By David A. (Andy) Hall, Esq. – Elville and Associates
443-393-7696, [email protected]
Here is the scenario: You are a legatee under a will, which means that you are entitled to receive any property disposed of by will, including property disposed of in a residuary clause and assets passing by the exercise by the decedent of a testamentary power of appointment. See Maryland Code, Estates and Trusts Art., § 1-101(l)-(m). The personal representative (the “PR”) (or what’s known as an executor in other states) is behaving in a way that you do not agree with. Your question is whether or not you can have that PR removed.
The Maryland Code in Estates and Trusts Article, §6-306 states that there are six causes for the removal of a PR:
- Misrepresenting facts leading to her appointment
- Willfully disregarding the order of the court
- Incapable or unable to discharge her duties
- Mismanagement of property
- Failing to maintain an effective designation of a local agent (this is when the PR is not a resident of the State of Maryland)
- Failing to perform a material duty of the office
Whether or not a PR’s conduct rises to the level of a court removing that person requires an intensive factual analysis to be performed by your estate litigation lawyer. Some examples of conduct that could lead to the removal of the PR include: attempting to admit the wrong (or a prior) will to probate, which could arise in a situation where one sibling is in one will and then subsequently left out of the estate in a subsequent will. They would have a strong desire to gloss over the existence of the subsequent will.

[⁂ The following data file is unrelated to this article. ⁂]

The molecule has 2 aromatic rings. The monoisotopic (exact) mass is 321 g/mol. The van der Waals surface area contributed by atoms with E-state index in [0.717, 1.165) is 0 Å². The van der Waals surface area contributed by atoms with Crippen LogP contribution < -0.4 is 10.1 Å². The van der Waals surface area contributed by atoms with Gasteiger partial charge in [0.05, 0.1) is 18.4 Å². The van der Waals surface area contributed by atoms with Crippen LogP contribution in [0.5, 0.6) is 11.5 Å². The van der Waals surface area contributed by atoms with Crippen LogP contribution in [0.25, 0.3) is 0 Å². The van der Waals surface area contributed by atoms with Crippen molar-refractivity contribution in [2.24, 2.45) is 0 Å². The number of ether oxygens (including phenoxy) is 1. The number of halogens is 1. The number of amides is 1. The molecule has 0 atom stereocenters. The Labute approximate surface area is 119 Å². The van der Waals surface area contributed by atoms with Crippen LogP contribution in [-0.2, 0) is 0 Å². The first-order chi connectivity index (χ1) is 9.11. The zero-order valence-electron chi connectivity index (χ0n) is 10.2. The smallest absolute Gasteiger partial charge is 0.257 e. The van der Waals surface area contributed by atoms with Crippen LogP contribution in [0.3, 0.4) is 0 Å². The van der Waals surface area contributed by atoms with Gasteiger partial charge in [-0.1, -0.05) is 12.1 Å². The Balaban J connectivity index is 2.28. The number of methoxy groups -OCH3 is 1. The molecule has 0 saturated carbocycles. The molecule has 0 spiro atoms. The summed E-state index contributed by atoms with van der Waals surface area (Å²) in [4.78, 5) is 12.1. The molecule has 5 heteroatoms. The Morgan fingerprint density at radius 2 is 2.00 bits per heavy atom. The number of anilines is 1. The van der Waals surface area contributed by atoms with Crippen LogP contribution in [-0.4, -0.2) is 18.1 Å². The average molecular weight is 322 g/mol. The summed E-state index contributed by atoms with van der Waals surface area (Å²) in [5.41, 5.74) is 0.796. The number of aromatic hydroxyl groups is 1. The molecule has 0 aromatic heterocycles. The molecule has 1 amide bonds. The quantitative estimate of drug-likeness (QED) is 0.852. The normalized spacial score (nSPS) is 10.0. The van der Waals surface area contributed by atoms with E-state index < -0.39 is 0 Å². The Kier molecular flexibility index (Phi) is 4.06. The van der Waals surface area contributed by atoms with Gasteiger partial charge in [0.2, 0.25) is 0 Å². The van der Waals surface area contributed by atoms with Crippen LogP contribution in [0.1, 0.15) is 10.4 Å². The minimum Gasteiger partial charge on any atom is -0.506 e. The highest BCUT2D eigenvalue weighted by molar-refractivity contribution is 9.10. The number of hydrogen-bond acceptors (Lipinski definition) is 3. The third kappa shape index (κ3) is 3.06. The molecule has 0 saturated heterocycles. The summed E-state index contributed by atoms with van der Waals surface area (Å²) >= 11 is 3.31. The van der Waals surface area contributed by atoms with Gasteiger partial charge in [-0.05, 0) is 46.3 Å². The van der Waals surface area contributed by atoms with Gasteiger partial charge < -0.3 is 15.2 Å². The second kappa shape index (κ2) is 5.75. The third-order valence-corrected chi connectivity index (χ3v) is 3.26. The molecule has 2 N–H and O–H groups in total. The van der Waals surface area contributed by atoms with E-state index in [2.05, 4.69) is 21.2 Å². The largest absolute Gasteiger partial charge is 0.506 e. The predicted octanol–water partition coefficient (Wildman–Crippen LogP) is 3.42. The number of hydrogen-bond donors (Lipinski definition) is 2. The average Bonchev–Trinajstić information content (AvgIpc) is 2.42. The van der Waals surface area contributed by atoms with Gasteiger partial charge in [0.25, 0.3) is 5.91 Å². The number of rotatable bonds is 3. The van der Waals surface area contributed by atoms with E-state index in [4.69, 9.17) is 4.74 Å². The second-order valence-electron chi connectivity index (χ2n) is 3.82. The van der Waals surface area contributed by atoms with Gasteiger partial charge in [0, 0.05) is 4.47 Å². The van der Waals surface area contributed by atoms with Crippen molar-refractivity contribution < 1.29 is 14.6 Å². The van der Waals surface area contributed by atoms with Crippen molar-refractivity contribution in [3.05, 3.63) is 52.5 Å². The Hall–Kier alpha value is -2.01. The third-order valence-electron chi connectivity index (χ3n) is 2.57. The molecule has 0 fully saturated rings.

The willful disregard of an order of the court is easier than some people may assume. If the PR has failed to file an accounting within the proper time, then the court will likely issue a show cause order requiring the PR to either file the accounting or to demonstrate why the accounting has not been filed. Perhaps the PR did not enlist the help of an estate administration attorney, then they could easily misunderstand these deadlines and what they mean. Thus, innocently missing a deadline could lead to disregarding an order of the court and be grounds for removal.
If you believe that the PR of the estate is mishandling her duties, then you should contact an estate litigation attorney to have them evaluate the facts of your case. The last thing that you want is to have a bad acting PR wasting away assets that your family member worked hard to accumulate, spent time and money to effectively plan for the disposition of those assets after their passing, and then not be distributed in accordance with their estate plan.